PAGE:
A quest for more information on medicinal cannabis – from how addictive it is (or isn’t) to whether it reacts negatively with ‘typical’ prescriptions, where it can be obtained locally and more – brought a healthy dose of seniors out to Wednesday’s meeting of the Kent Street computer club.
The crowd – estimated at 130-plus, more than double the club’s regular turnout – supports the sentiment that seniors are “absolutely” thirsting to learn more about the topic, club member Dennis Anderson agreed after the presentation by Terry Roycroft of Vancouver-based Medicinal Cannabis Resource Centre Inc.
And Anderson, 76, was no exception. He left the hour-long ‘Medical Cannabis 101: An introduction for Seniors’ event with new questions about the potential benefits of medicinal cannabis for his father – who, at 99, is still coping with the aftermath of a broken hip – as well as some new perspectives on the topic.
For one, “I’m not afraid to talk about it anymore,” the White Rock resident told Peace Arch News.
And, when seeing people ‘partaking,’ “I’ll have a different attitude now.”
Roycroft, who is founder and president of MCRCI, touched on everything from myths of cannabis use – including that people only use it to get high – and the evolution of its access for medicinal purposes, to tax benefits and the body’s pre-existing ability to process cannabinoids.
Its medical benefits are plentiful, Roycroft told the crowd, naming chronic pain, insomnia, stress, depression and anxiety among the top conditions people treat with medicinal cannabis.
And while “not one person’s ever died from using cannabis,” Roycroft said it’s important those turning to it for medicinal purposes get expert guidance.
“It’s really, really important to be very aware of your dose,” Roycroft said, noting that ingesting cannabis “is a very different story” to inhaling it when it comes to feeling the effects.
With the latter, the effects are typically felt within a minute, he explained.
By contrast, ingesting can leave a new user with the impression of no effect, leading the individual to inadvertently “double-dose.”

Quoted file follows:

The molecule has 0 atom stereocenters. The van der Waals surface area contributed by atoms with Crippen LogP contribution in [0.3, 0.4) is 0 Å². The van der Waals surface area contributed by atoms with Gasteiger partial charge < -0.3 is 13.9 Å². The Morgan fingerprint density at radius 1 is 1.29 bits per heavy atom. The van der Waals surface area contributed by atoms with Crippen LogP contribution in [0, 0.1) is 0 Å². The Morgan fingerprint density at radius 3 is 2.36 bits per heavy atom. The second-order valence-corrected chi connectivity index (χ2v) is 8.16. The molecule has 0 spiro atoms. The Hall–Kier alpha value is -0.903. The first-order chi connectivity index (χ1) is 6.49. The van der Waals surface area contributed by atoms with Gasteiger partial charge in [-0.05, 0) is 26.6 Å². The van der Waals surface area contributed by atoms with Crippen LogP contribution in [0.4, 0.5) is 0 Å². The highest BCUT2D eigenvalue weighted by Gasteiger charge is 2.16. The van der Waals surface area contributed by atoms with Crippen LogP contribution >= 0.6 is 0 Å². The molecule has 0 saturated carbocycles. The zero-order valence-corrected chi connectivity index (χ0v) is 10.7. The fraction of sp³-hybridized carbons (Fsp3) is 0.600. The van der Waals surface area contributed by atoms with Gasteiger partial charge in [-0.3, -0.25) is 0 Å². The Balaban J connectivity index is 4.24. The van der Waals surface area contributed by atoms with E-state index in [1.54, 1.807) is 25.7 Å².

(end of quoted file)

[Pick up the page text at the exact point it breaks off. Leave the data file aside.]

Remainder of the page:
And that “green out” is “not pleasant,” Roycroft said, describing wobbly legs, hallucinations and more.
“This is something that we see at 4-20,” he said, referring to the April 20 ‘national holiday’ for cannabis culture.
“That’s the danger of cannabis in the extracted form.”
Asked how addictive medicinal marijuana is, Roycroft said it falls far below dozens of other substances, among a list of 150 that ranks things like alcohol, tobacco, pharmaceuticals and crack cocaine in the top 10.
“Cannabis came in at number 143,” he said.
“Cannabis can be addictive, but it’s not physically addictive. (It’s) not really very addictive, but it can be very, very habit-forming.”
Wednesday’s presentation was the first of two cannabis-themed presentations scheduled by the computer club this month.
The second – ‘Alta Alta – Medical Cannabis for Pain Relief in Seniors’ – including a ‘show-and-tell’ of various medical cannabis products, is set for 12:30-2:30 p.m. on March 27.
Anderson – who noted he went to school in the ’60s – said for many attendees of this week’s presentation, including himself, pain is a constant.
Armed with more information, he said he will “probably” try medicinal cannabis for relief. It’s far less scary than some prescription options.
“OxyContin – that’s scary. Whereas this doesn’t scare me.”
For fellow club member Mary Ross, the jury remains out on the benefits of medicinal cannabis. And the presentation did nothing to pique her interest in testing the waters.
“It’s not something that I see myself doing,” she said, noting cannabis is “something that may or may not prove to be useful to people.”
Regardless, “I have a reluctance to do any drugs,” she said.